Our little college seems to be cause-central, but it is all (how to put this kindly?) superficial. One example is the Burma protests last fall. They threw together some people to join the London march, but half bailed out, and those who made it just seemed to be there to take pictures (you can see them all in my photos - ha!). A discussion on the topic I attended wound up being led by a socialist reporter who ranted about the "Western Imperialists' hand" behind all of this. I brought up China (the country most funding the oppressive military junta) and was shot down with the response that we can't really look at the big countries on this one - we must organize the student movement!

Mentioning "the movement" seemed to push a button in many of the students because they began buzzing and nodding in agreement. The idea of blaming "Western Imperialists" but not looking at the big countries pushed some of my logical consistency buttons and I kept quiet for the rest of the rally, or discussion.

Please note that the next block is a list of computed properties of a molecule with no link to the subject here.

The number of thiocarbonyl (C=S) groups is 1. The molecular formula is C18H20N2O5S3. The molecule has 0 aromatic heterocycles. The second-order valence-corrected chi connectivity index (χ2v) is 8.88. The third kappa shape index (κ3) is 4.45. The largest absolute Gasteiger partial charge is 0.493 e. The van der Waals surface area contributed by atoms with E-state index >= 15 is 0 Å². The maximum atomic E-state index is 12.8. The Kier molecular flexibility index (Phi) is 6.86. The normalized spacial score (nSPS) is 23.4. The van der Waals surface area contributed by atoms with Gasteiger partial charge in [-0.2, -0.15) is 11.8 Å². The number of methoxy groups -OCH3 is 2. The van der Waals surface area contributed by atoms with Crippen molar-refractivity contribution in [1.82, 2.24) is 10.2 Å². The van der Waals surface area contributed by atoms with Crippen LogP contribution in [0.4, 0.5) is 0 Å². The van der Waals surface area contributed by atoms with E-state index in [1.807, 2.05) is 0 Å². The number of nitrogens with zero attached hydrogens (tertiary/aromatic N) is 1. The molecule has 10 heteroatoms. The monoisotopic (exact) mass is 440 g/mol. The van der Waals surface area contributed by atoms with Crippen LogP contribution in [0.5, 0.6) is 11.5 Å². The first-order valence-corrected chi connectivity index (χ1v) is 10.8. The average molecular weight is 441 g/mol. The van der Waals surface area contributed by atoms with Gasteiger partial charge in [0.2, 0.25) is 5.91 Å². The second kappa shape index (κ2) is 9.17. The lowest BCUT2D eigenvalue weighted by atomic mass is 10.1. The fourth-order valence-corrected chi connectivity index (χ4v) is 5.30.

Anyway, back to the story. So, Soyoung, the Korean woman, tells me this and I say, "Yes, but for me at least I can empathise. I need quiet and time to really look within - when I do get that, I get very introspective and I become creative and thoughtful and all those wonderful things. But when the world is a cacophony as it is here, the body seems to be on high alert and every sense organ (including the mind, which for us Buddhists is a sense organ) is turned outward."

She thought for a moment, and then said two very profound words:

"lotus flower."
For those who haven't had "Buddhist similes 101" the lotus flower is a symbol of the purity of perfect awakening emerging from the muck (they like to grow in gross muddy ponds) of ordinary life. Sort of like the Western idea of "every rose has its thorn" or something like that.

So, me being "smart" and not wanting to be one-upped spiritually, I came back with, "well, even a lotus needs decent conditions, right? It can't grow in rock." All of which I thought was very clever - yes we need to see ourselves as overcoming the muck of daily life, but we do need proper conditions to do our spiritual work...

She didn't have to think much this time. She just rolled her eyes and said:
"philosophy!" and laughed...